Former Combatants in the Democratic
Republic of Congo are threatening to take up arms after accusing Kinshasa of
failing to pay them for the last two months. In a meeting with the deputy
governor of the restive North Kivu province, the former combatants accused the
government of abdicating its responsibility as stipulated in the recently
signed agreement by refusing to pay them. Under the agreement, Kinshasa is
expected to integrate the former rebels into the national army as well as grant
them amnesty from prosecution. Didier Bitaki is a leading member of the Mai Mai
He told VOA that the former combatants are upset about Kinshasa's
refusal to keep its side of the agreement.
former rebel commanders are not happy because there are some points, the
regulation of the problem of their ranks and the reintegration has not taken
place yet… so because of that they are not happy," Bitaki said.
said representatives of other armed groups are holding peace talks on how to
tackle the grievances of former armed combatants.
are still discussing with the government to know what the government has to do
in accordance with the agreement we signed in Goma," he said.
said the former rebels have a course to complain about the treatment meted to
them by the government.
know the government cannot be able to satisfy all of the demands made by the
armed groups. What I can say that really there is no satisfaction... but we
cannot get the solution immediately for their (commanders of former rebels)
reintegration. And that is the reason why we are in Kinshasa now," Bitaki said.
said representatives of some armed groups will continue their discussions with
Kinshasa today after a short break.
now we have started the discussion today and I think tomorrow we will have the
same point with the agenda with our meeting with the authority. Especially, the
cooperation and the international relations so that we can find a solution to
what they (former rebels) are claiming," he said.
said it is up to Kinshasa to come up with solutions to meet the demands of the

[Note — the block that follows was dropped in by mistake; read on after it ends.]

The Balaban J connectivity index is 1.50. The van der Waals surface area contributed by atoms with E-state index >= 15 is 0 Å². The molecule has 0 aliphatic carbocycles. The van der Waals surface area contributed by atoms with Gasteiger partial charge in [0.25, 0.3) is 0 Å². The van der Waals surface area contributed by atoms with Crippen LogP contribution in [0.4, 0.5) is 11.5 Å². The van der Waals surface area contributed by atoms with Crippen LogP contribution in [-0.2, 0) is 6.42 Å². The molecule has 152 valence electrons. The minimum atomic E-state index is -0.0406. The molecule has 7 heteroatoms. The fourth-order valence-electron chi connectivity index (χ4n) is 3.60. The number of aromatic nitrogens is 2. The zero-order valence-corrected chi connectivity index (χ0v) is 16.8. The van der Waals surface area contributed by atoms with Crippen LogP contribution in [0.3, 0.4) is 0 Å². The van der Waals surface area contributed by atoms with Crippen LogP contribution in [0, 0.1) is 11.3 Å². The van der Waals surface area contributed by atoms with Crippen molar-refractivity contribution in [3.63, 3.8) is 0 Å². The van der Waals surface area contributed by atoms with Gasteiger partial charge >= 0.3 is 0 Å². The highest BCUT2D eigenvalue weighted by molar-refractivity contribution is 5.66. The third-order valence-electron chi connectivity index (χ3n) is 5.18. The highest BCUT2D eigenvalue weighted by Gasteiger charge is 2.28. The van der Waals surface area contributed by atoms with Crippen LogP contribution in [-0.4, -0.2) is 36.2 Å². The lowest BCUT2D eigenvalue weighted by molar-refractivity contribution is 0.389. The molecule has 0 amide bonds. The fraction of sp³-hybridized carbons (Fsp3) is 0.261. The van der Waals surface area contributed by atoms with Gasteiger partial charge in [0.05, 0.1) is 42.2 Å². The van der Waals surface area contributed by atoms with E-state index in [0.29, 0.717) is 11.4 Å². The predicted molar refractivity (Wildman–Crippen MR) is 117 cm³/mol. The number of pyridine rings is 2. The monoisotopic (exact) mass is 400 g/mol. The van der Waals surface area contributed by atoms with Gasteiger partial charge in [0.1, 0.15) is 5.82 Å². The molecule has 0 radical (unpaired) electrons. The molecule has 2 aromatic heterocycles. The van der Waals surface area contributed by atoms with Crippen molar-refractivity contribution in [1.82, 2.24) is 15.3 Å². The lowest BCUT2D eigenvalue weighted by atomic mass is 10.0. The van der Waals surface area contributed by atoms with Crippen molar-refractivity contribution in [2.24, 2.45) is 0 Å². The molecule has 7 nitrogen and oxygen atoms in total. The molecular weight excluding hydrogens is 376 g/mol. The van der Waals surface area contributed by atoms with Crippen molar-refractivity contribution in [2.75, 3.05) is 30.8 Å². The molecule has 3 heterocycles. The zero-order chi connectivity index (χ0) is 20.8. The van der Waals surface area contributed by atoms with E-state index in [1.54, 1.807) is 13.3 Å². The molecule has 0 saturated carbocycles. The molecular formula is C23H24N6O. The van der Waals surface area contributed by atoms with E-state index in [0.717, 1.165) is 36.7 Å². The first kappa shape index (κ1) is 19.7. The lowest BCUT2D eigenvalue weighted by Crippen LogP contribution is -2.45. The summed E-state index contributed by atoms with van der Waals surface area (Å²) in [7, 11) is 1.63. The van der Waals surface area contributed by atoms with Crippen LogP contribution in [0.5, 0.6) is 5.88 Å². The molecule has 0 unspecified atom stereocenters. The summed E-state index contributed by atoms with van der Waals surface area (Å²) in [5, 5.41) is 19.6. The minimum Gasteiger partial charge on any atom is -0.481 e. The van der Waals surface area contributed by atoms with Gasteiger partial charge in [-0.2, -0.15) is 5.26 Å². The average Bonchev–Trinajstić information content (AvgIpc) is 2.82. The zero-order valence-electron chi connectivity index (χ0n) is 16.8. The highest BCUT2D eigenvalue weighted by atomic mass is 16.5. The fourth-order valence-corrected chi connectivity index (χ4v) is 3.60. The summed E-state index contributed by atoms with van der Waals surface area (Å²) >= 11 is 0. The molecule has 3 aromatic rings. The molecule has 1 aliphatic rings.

question is sometimes complicated because we have no decision to what the
government can do. There is a government and we have already given our concerns
to the government and that the government has the responsibility to treat them
(former rebels) well," Bitaki said.
said there are indications the former armed combatants could take up arms again
and begin an insurgency.
the government does not treat them respectfully that would help a lot to the
government then I think they are free to take any decision what they can be
able to prove that really they have a reason to do it," he said.
urged the former combatants not to lose hope in the ongoing negotiations
between the government and their representatives which would continue Tuesday
in the capital, Kinshasa.
would like to prefer everybody to keep the process of peace, which is going on
now as a main way that has helped everybody to stay safer. But these people
need to start a war I think the government cannot accept that the former armed
groups to start a war again because of the treatment," Bitaki said.
said failure of Kinshasa to address the concerns of the former combatants could
lead to another round of armed conflicts in the restive North Kivu province.
the government doesn't do it I cannot force them, they (rebels) will return to
the bush and what will happen I don't know I cannot give any view about what
can be as a consequence of what the armed groups if they withdraw their
combatants from the army," he said.
Under the agreement,
Kinshasa will pass an amnesty law for former rebels. Both sides also agreed to
what is described as the principle of a local police force, understood as a
branch of the Congolese national police, which listens to the public and serves
at their will.